1. Locate the plant to separate and carefully unearth the clump so you can see to divide it into two sections.
  2. Gently pull apart the roots to separate them into sections, but you might find you have to slice through the clump with a spade.
  3. Replant each section in the desired and proper growing site, and water just enough to moisten the soil.
  4. When planting a divided section from a mature plant in your garden, place Jacob's ladder at approximately the same depth as it was previously (the same rules apply if planting from a container from the nursery).

How to Grow Jacob's Ladder From Seed

If you already have a Greek valerian plant, it will self-seed on its own from seeds dropped from flower heads. You can also collect the seeds to replant elsewhere. Jacob's ladder can be direct seeded in either spring or fall. Loosely cover the seed with soil, then water. Keep the soil moist, and be sure to mark the spot so that you do not disturb it.

To start seed indoors, sow two months before your last frost date if you want to transplant in spring, or sow in mid-summer if you want to transplant in the fall. The seeds take up to a month to germinate and should be kept moist until then. Transplant outdoors in spring just before your last frost date, or in early to mid-fall.


Prepare this plant for winter by cutting it down completely in the fall after the first frost. After cutting it, place a thin layer of compost over the roots as this will help make the soil nutrient-rich, preparing it for the spring.

Common Pests & Plant Diseases

Jacob's ladder plants are generally problem-free, but there are a few pests and diseases that will attack, particularly if the plants are stressed. These potential problems include:

  • Leafminers: Control leafminers by removing affected leaves and/or by treating them with neem oil.
  • Slugs: Eliminate slugs with various homespun methods (such as tuna cans or eggshells) or apply an organic treatment (such as diatomaceous earth or a natural commercial repellent).
  • Leaf spot: Prevent leaf spot by pruning to ensure good air circulation and watering in the morning so the foliage dries during the day.
  • Powdery mildew: Control powdery mildew by keeping the foliage dry (water the ground, not the leaves), pruning for good air circulation, removing affected leaves (as practical), and applying a fungicide as needed.

How to Get Jacob's Ladder to Bloom

Bloom Months

Jacob's ladder blooms mainly in the mid-spring and early summer months, from April to May. The foliage stays green all summer, and there is potential for a few repeat blooms in the late summer months of August or September.

What Does Jacob's Ladder's Flowers Look and Smell Like?

Most varieties of Jacob's ladder flowers come in shades of purple and lavender, but there are also white, pink, and yellow varieties available, and all attract common pollinators, such as butterflies, bees, and hummingbirds. The bright blue or purple varieties are among the most popular, blooming in clear tones offset by yellow centers. Many people liken the smell of the blue-colored flowers to that of a grape.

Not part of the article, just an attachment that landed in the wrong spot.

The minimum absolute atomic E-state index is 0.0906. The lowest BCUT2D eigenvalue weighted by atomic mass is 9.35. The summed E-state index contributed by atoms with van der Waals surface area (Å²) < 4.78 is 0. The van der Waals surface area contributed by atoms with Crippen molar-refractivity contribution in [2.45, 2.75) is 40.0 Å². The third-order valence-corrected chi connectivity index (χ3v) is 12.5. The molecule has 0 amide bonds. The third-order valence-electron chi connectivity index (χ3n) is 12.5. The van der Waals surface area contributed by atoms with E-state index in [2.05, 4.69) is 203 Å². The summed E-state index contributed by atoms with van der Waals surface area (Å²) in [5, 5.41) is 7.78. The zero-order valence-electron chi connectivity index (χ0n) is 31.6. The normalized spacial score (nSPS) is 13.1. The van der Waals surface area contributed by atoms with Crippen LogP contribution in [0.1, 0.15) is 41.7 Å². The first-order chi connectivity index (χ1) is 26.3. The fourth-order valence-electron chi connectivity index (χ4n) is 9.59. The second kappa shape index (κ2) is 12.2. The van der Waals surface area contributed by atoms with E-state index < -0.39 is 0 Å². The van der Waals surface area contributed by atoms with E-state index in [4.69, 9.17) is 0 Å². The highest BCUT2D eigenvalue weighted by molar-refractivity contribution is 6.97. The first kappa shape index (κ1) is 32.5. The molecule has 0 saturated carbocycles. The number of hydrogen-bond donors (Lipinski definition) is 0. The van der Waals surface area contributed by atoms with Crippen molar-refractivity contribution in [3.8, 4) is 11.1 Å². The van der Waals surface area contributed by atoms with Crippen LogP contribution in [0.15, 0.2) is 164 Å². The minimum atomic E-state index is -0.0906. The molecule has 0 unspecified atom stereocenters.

How to Encourage More Blooms

Keep the soil moist, not soaked, to help lengthen the flowering time of Jacob's ladder. Once the flowers finish blooming, cut the flower stalks back to the plant's base to encourage repeat blooms.

Deadheading Jacob's Ladder's Flowers

Extend the flowering of these delicate fragrant flowers and get a second blooming period deadheading any spent flowers from the first bloom.

Common Problems With Jacob's Ladder

This can be a slightly temperamental garden plant, reacting badly to soil that is too dry or too wet, or to an area that gets too much sunlight. Insufficient water and sun scorch can cause the foliage, or just the leaf tips, to start browning.

  • Does Jacob's ladder plant spread?

    These plants will very easily self-seed and spread in an uncontrolled (but not invasive) fashion in the garden unless the spent flowers are removed before the seeds can fall.

  • Do Jacob's ladder plants come back every year?

    Polemonium caeruleum is a long-lived perennial in the right conditions and if it is fed properly.

  • Does Jacob's ladder plant like sun or shade?

    The delicate foliage and the fluorescent color of the flowers make Jacob's ladder a favorite for richly shaded moist areas that receive a minimum of dappled sunlight.

Article Sources
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  1. Polemonium caeruleum. Missouri Botanical Garden.

  2. Rooney-Latham, S. & Bischoff, Joseph. First Report of Powdery Mildew Caused by Podosphaera euphorbiae-hirtae on Euphorbia tithymaloides in California. Plant Disease. 96. 1822, 2012. doi:10.1094/PDIS-05-12-0461-PDN